Prehistoric Obsidian Procurement and Transport in Gates of the Arctic National Park and Preserve
By Chris Houlette, Jeff Rasic, and Jeff Speakman
Since the discovery of a prominent obsidian source near the Indian River, a tributary of the Koyukuk (Griffen et al. 1969), numerous researchers have investigated obsidian use in prehistoric Alaska (Cook 1995, Slobodina et al. 2008). Batza Tena, as it is known in the local Koyukon dialect, has been suggested to be the primary archaeological obsidian source in Alaska (Clark and Clark 1993, Cook 1995). Further research identified many other obsidian types associated with sources as far reaching as the Yukon Territory and British Columbia, as well as an even more distant source in Siberia (Cook 1995, Slobodina et al. 2008). These efforts have illuminated evidence of an elaborate network of long distance trade and cultural interaction throughout prehistoric Alaska and beyond.
There are no known geologic obsidian sources in Gates of the Arctic National Park and Preserve, meaning that any obsidian found at archaeological sites had to be procured elsewhere and transported into the region. The relative proximity of the Batza Tena source area (Figure 2) suggests that most obsidian present in archaeological sites in the area originated at this source. While this is generally true, previous research has shown that artifacts made from obsidian sources other than Batza Tena have also been found (Cook 1995). For this project, we sought to exhaustively analyze all archaeological obsidian from Gates of the Arctic in an effort to better understand where past inhabitants had acquired this resource and how it may have been transported throughout the region.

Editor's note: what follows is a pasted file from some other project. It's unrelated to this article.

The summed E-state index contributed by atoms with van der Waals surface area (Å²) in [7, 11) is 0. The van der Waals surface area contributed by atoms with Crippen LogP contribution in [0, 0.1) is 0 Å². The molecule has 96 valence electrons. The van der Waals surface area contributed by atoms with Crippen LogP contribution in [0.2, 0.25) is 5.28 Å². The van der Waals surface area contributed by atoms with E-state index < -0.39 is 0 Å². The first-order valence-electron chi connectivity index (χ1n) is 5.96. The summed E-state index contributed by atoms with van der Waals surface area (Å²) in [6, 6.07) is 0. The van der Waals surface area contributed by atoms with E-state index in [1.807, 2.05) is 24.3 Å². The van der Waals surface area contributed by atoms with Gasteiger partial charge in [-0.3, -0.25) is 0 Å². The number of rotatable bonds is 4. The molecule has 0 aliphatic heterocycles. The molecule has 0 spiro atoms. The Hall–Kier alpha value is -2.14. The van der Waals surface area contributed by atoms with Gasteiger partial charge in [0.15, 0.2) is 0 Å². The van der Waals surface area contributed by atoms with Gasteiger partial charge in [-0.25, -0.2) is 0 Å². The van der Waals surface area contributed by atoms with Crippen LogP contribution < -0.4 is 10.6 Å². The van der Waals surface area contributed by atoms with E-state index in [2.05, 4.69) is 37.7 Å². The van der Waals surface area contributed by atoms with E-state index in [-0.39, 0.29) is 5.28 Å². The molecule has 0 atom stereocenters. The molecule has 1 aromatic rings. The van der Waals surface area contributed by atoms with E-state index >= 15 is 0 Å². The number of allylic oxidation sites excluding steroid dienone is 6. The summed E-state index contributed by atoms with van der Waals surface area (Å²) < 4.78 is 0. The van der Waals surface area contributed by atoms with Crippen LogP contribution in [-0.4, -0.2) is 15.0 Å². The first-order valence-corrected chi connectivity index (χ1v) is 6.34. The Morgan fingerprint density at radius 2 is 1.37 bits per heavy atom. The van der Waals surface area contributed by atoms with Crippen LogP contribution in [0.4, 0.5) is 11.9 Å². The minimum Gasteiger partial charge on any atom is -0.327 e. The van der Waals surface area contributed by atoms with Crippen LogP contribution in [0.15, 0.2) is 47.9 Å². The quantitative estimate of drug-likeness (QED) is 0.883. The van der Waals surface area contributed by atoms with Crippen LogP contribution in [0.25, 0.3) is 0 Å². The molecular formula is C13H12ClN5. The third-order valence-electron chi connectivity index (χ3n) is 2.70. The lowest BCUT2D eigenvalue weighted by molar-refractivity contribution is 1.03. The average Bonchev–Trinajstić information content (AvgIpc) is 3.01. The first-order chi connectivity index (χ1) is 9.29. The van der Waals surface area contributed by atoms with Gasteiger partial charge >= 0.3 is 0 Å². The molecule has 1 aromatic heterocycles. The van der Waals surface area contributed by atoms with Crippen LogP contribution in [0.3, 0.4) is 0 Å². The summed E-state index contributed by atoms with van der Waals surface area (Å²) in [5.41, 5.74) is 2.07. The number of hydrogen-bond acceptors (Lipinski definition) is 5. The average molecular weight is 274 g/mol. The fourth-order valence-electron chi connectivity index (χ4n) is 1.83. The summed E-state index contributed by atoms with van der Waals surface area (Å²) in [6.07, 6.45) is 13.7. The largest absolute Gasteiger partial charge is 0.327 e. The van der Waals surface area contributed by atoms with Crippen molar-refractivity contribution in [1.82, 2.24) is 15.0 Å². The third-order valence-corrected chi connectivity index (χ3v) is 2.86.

The arctic and sub-arctic environment of the Gates of the Arctic landscape has not encouraged much soil development, leaving many archaeological sites exposed on the ground surface. These conditions have largely pre-vented the preservation of organic materials such as wood or bone. Thus, archaeologists often must turn to lithic artifacts, the physical evidence of stone tool manufacture and use, to investigate the prehistory of the region. While lithic artifacts only provide one piece of the prehistoric puzzle, analytical tools exist that allow investigators to glean interesting information from this relatively sparse dataset. One of the more powerful of these tools is geochemical provenance analysis, which can help identify the original geologic source location (or provenance) for the inorganic materials used to create artifacts discovered in archaeological sites (Glascock et al. 2007).
Provenance studies in archaeology are frequently undertaken in an effort to delineate otherwise elusive patterns of prehistoric human behavior such as contact between cultures or regions, long distance trade and exchange networks, or the identification of group ranges and/or seasonal rounds (Phillips and Speakman 2009, Shackley 2003). Obsidian, a type of volcanic glass, is an excellent material for such studies due to geochemical signatures, which are distinct for a given geologic source. By establishing the original source of the obsidian found in Gates of the Arctic archaeological sites, we could then look at the distribution of those sites and further investigate how this material might have been transported throughout the region.
Fingerprints in Stone
Obsidian is formed in an instantaneous geologic event. Because of this, individual sources exhibit homogenous signatures, determined by the relative abundances of trace elements such as strontium (Sr) and zirconium (Zr) from which the material is formed (Glascock et al. 2007). Each source has a unique “fingerprint” that, once identified, can be used to differentiate it from other, distinct sources (Cook 1995, Glascock et al. 2007, Slobodina et al. 2008). For example, Batza Tena exhibits relatively low levels of Sr and Zr, while the Okmok source from the Aleutian Islands has much higher values of both (Figure 3). This anaylsis allows us to trace the material used to make an artifact back to the original geologic location where it was first acquired. For this project we conducted our analyses using X-ray fluorescence (XRF), a non-destructive technique that measures the levels of trace elements in the obsidian without damaging the artifact (Figure 4).